Character Should Still Count for Robert Jeffress, for James Dobson, for All of Us

(Photo: REUTERS/Yuri Gripas)U.S. President Donald Trump (L) is greeted by Pastor Jeffress at the Celebrate Freedom Rally in Washington, U.S. July 1, 2017.

Pastor Robert Jeffress recently said on national TV that Donald Trump's adulterous sex with a porn star "doesn't matter" to evangelicals "even if it is proven to be true."

The Fox News segment was addressing whether evangelical Christians looked hypocritical in the wake of extensive Wall Street Journal reporting on $130,000 in hush money paid to Stormy Daniels just 12 days before the 2016 election.

Jeffress, pastor of First Baptist Dallas, then told the left-leaning Juan Williams, "A blue dress wasn't enough to turn you into a red Republican, and I believe that anything Stormy Daniels has will not be enough to turn red Republicans into blue Democrats. This is about the policies and issues."

"What happened to your love of people of character?" Williams would ask.

Good question.

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John Murdock teaches at the Handong International Law School, a Christian institution in South Korea.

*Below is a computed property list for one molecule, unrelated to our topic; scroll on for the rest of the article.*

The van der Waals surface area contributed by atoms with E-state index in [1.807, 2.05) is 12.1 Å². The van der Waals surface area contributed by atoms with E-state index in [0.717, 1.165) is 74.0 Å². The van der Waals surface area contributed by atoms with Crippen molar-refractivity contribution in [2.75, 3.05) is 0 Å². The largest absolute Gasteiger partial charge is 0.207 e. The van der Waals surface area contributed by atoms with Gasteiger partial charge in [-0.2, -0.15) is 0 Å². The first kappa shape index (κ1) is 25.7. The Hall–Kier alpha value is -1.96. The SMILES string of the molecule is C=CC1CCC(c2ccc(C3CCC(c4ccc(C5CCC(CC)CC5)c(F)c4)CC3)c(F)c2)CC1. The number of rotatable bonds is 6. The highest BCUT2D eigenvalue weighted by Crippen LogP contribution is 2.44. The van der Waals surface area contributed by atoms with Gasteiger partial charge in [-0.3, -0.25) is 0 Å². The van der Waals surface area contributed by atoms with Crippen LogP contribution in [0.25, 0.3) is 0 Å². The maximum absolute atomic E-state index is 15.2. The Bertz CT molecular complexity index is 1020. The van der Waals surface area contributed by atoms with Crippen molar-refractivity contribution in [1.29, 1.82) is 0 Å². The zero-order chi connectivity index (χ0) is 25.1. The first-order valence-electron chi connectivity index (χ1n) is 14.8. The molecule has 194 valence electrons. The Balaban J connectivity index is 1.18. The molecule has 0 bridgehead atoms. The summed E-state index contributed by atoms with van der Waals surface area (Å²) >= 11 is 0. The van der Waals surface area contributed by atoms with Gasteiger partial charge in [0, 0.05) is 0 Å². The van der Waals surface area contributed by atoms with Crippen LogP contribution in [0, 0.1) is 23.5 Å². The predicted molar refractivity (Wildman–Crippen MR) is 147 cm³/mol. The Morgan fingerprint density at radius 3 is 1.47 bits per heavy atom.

Jeffress is correct that a sex scandal or two (or twenty) and layers of lies surrounding them should not flip our assessments of entire party platforms. But neither should a general allegiance to a party blind us to the failings of our politicians and the impact that those can have on a nation.

Such things used to matter to Republicans and evangelicals. "Character Counts" was the slogan of Bob Dole's campaign to unseat President Bill Clinton in 1996. Clinton's character was later on full display to the world when his liaisons with intern Monica Lewinsky began to be revealed in early 1998. By April of that year, President Clinton had wagged his finger in denial and no DNA stained dress proving that he did indeed have sexual relations with "that woman" had yet come to light. Much of the nation, buoyed by a good economy, yawned.